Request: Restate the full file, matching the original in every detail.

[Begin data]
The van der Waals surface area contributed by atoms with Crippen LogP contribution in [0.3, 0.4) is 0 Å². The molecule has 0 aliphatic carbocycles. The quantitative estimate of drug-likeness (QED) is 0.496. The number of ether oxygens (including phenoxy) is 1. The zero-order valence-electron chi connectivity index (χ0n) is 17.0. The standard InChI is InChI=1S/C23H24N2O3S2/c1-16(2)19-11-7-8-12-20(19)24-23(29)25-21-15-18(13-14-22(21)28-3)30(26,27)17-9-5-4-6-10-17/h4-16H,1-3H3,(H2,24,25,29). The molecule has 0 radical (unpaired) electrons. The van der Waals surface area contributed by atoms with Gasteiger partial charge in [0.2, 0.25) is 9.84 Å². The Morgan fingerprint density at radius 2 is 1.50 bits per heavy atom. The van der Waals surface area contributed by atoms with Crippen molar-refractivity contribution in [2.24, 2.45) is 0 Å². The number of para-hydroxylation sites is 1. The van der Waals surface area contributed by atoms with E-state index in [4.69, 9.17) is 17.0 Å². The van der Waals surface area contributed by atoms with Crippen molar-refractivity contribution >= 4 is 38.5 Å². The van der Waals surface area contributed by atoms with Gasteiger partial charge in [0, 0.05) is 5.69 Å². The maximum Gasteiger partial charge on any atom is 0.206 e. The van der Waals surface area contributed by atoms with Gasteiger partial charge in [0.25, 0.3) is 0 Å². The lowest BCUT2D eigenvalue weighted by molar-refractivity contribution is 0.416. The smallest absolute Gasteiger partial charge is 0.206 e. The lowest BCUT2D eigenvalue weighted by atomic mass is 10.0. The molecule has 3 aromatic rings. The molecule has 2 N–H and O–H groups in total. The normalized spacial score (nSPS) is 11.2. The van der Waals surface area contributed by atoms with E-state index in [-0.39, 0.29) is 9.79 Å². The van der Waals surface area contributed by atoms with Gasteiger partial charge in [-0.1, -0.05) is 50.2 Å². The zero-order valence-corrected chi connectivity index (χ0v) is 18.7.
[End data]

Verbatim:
The van der Waals surface area contributed by atoms with Crippen LogP contribution in [0.3, 0.4) is 0 Å². The molecule has 0 aliphatic carbocycles. The quantitative estimate of drug-likeness (QED) is 0.496. The number of ether oxygens (including phenoxy) is 1. The zero-order valence-electron chi connectivity index (χ0n) is 17.0. The standard InChI is InChI=1S/C23H24N2O3S2/c1-16(2)19-11-7-8-12-20(19)24-23(29)25-21-15-18(13-14-22(21)28-3)30(26,27)17-9-5-4-6-10-17/h4-16H,1-3H3,(H2,24,25,29). The molecule has 0 radical (unpaired) electrons. The van der Waals surface area contributed by atoms with Gasteiger partial charge in [0.2, 0.25) is 9.84 Å². The Morgan fingerprint density at radius 2 is 1.50 bits per heavy atom. The van der Waals surface area contributed by atoms with Crippen molar-refractivity contribution in [2.24, 2.45) is 0 Å². The number of para-hydroxylation sites is 1. The van der Waals surface area contributed by atoms with E-state index in [4.69, 9.17) is 17.0 Å². The van der Waals surface area contributed by atoms with Crippen molar-refractivity contribution >= 4 is 38.5 Å². The van der Waals surface area contributed by atoms with Gasteiger partial charge in [0, 0.05) is 5.69 Å². The maximum Gasteiger partial charge on any atom is 0.206 e. The van der Waals surface area contributed by atoms with Gasteiger partial charge in [0.25, 0.3) is 0 Å². The lowest BCUT2D eigenvalue weighted by molar-refractivity contribution is 0.416. The smallest absolute Gasteiger partial charge is 0.206 e. The lowest BCUT2D eigenvalue weighted by atomic mass is 10.0. The molecule has 3 aromatic rings. The molecule has 2 N–H and O–H groups in total. The normalized spacial score (nSPS) is 11.2. The van der Waals surface area contributed by atoms with E-state index in [-0.39, 0.29) is 9.79 Å². The van der Waals surface area contributed by atoms with Gasteiger partial charge in [-0.1, -0.05) is 50.2 Å². The zero-order valence-corrected chi connectivity index (χ0v) is 18.7.